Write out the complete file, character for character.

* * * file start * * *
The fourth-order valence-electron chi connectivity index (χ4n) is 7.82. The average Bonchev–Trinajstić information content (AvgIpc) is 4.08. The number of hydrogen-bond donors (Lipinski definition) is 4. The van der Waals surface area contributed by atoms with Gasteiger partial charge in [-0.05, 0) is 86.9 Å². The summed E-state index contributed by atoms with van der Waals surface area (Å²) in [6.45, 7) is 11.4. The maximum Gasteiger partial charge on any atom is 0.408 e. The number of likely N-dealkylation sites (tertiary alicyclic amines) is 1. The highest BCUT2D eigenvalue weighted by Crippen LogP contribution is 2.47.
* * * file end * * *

The fourth-order valence-electron chi connectivity index (χ4n) is 7.82. The average Bonchev–Trinajstić information content (AvgIpc) is 4.08. The number of hydrogen-bond donors (Lipinski definition) is 4. The van der Waals surface area contributed by atoms with Gasteiger partial charge in [-0.05, 0) is 86.9 Å². The summed E-state index contributed by atoms with van der Waals surface area (Å²) in [6.45, 7) is 11.4. The maximum Gasteiger partial charge on any atom is 0.408 e. The number of likely N-dealkylation sites (tertiary alicyclic amines) is 1. The highest BCUT2D eigenvalue weighted by Crippen LogP contribution is 2.47.